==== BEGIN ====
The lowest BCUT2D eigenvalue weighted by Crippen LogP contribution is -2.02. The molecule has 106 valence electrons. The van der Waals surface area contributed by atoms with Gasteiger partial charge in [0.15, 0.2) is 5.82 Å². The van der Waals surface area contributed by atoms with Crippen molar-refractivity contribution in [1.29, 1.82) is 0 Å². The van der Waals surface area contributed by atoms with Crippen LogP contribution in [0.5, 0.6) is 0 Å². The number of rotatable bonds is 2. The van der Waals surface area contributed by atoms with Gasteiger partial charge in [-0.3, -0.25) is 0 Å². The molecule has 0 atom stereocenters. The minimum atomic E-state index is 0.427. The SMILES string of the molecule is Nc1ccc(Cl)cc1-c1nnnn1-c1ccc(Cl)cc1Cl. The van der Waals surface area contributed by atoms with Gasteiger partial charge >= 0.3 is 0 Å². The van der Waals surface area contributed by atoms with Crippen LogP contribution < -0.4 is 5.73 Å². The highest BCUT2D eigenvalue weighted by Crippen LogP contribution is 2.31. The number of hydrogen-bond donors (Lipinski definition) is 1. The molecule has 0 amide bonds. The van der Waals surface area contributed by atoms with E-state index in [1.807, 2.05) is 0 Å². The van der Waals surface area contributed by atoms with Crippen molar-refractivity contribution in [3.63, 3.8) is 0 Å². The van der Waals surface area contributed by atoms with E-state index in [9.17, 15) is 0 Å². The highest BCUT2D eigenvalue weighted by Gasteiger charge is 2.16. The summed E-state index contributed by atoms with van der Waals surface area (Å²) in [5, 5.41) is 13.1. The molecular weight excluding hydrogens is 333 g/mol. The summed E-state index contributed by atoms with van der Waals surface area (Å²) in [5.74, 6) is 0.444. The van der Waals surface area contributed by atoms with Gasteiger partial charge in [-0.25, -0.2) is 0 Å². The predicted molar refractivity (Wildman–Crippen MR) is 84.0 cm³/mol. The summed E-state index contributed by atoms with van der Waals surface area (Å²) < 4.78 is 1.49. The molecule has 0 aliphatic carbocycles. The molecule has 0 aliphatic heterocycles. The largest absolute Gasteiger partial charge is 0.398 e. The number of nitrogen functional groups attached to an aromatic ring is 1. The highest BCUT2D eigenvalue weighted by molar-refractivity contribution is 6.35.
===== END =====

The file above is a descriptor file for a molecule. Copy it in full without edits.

The lowest BCUT2D eigenvalue weighted by Crippen LogP contribution is -2.02. The molecule has 106 valence electrons. The van der Waals surface area contributed by atoms with Gasteiger partial charge in [0.15, 0.2) is 5.82 Å². The van der Waals surface area contributed by atoms with Crippen molar-refractivity contribution in [1.29, 1.82) is 0 Å². The van der Waals surface area contributed by atoms with Crippen LogP contribution in [0.5, 0.6) is 0 Å². The number of rotatable bonds is 2. The van der Waals surface area contributed by atoms with Gasteiger partial charge in [-0.3, -0.25) is 0 Å². The molecule has 0 atom stereocenters. The minimum atomic E-state index is 0.427. The SMILES string of the molecule is Nc1ccc(Cl)cc1-c1nnnn1-c1ccc(Cl)cc1Cl. The van der Waals surface area contributed by atoms with Gasteiger partial charge >= 0.3 is 0 Å². The van der Waals surface area contributed by atoms with Crippen LogP contribution < -0.4 is 5.73 Å². The highest BCUT2D eigenvalue weighted by Crippen LogP contribution is 2.31. The number of hydrogen-bond donors (Lipinski definition) is 1. The molecule has 0 amide bonds. The van der Waals surface area contributed by atoms with E-state index in [1.807, 2.05) is 0 Å². The van der Waals surface area contributed by atoms with Crippen molar-refractivity contribution in [3.63, 3.8) is 0 Å². The van der Waals surface area contributed by atoms with E-state index in [9.17, 15) is 0 Å². The highest BCUT2D eigenvalue weighted by Gasteiger charge is 2.16. The summed E-state index contributed by atoms with van der Waals surface area (Å²) in [5, 5.41) is 13.1. The molecular weight excluding hydrogens is 333 g/mol. The summed E-state index contributed by atoms with van der Waals surface area (Å²) in [5.74, 6) is 0.444. The van der Waals surface area contributed by atoms with Gasteiger partial charge in [-0.25, -0.2) is 0 Å². The predicted molar refractivity (Wildman–Crippen MR) is 84.0 cm³/mol. The summed E-state index contributed by atoms with van der Waals surface area (Å²) < 4.78 is 1.49. The molecule has 0 aliphatic carbocycles. The molecule has 0 aliphatic heterocycles. The largest absolute Gasteiger partial charge is 0.398 e. The number of nitrogen functional groups attached to an aromatic ring is 1. The highest BCUT2D eigenvalue weighted by molar-refractivity contribution is 6.35.